Schwarzenberg Tomb Domanín

THE SOUTH BOHEMIAN CAMPO SANTO NEAR TREBON


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Schwarzenberg tomb

The cemetery Chapel of St.Giles served as Schwarzenberg tomb until 1874, founded by the Rosenbergs before 1515. In 1865, Josef Tischer, the vicar and dean in Trebon, noted that the tomb was too full and it was not possible to use the facility for future burials. The impulse to build a new family tomb was given by Eleanora of Schwarzenberg, who also chose the location. The original design for the new tomb was given by the renowned Austrian architect Jan Schmidt, while the prince´s builder Damasius Deworetzky modified the design for local conditions.
The construction began in 1874 with creating a complex water drainage system from beneath the tomb location. A canal, 60 cm wide and 2 meters deep, led the water from the site and aerated the brick walls, which were plastered by a special mix of calcium hydroxide, river sand, plaster, and soluble glass, thereby waterproofing the object. The bricks used in the building were fired in a special kiln at extraordinary high temperatures, assuring extra hardness and resilience against water. The work of the tomb was completed in 1877 as a hexagonal circular Neogothic two-storied building with an advance tower and majestic double staircase. The tomb itself has an independent entrance (as per the building codes of the time), small vision-proof windows, and an internal ventilation system.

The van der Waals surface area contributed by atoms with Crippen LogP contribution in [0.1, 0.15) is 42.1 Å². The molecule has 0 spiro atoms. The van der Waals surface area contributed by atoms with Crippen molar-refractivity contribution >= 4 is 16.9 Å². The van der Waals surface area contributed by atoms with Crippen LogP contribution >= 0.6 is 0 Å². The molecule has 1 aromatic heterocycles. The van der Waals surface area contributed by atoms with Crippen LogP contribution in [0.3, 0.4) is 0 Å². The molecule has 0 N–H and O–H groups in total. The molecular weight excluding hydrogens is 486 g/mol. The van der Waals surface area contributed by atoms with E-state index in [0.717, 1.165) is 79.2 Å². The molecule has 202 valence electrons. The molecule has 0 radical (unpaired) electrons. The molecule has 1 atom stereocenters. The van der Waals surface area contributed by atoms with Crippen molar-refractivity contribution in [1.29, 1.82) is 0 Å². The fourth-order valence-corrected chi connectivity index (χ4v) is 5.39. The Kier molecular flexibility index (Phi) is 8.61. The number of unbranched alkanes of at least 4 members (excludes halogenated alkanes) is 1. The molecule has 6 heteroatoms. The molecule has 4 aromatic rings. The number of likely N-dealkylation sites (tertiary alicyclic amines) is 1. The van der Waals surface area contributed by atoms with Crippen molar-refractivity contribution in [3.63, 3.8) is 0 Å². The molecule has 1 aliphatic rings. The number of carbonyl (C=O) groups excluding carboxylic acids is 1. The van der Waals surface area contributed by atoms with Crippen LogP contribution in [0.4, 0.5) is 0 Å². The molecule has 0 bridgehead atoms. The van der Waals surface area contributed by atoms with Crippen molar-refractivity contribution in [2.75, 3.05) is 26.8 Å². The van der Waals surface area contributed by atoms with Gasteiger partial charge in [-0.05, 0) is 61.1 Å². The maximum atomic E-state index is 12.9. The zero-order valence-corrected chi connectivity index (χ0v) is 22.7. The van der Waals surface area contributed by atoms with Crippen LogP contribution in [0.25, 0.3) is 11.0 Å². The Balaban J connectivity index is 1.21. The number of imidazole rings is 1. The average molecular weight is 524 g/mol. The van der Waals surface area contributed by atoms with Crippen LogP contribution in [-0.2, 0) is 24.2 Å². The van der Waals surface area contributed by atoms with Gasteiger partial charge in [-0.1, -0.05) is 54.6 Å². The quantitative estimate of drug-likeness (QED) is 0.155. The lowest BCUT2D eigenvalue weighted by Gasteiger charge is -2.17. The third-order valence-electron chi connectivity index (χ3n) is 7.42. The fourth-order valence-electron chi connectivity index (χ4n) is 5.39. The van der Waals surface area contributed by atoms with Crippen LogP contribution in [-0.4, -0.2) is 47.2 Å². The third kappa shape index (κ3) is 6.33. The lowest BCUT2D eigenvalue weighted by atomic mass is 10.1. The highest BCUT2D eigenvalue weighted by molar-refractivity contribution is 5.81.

The sombre chapel itself, devoted to the Holy Redeemer, was decorated with a white sandstone altar, plaster, and Istrian marble by the sculptor Josef Pokorný. The window flanning and door frames are from shelled limestone, brought from Czech and Austrian quarries. The lamps and requisites in Neogothic style were prepared from an alloy of zinc, tin, and bronze imported from Vienna, while the painted window panes including their lead mounts were provided by the Steffens firm from Ceske Budejovice. The tomb was ceremonially consecrated on 29. July 1877 by the Prague Archbishop Friedrich of Schwarzenberg. The existence of the tomb and chapel necessitated the construction of a parish nearby, and the entire area around the tomb was converted into an English park.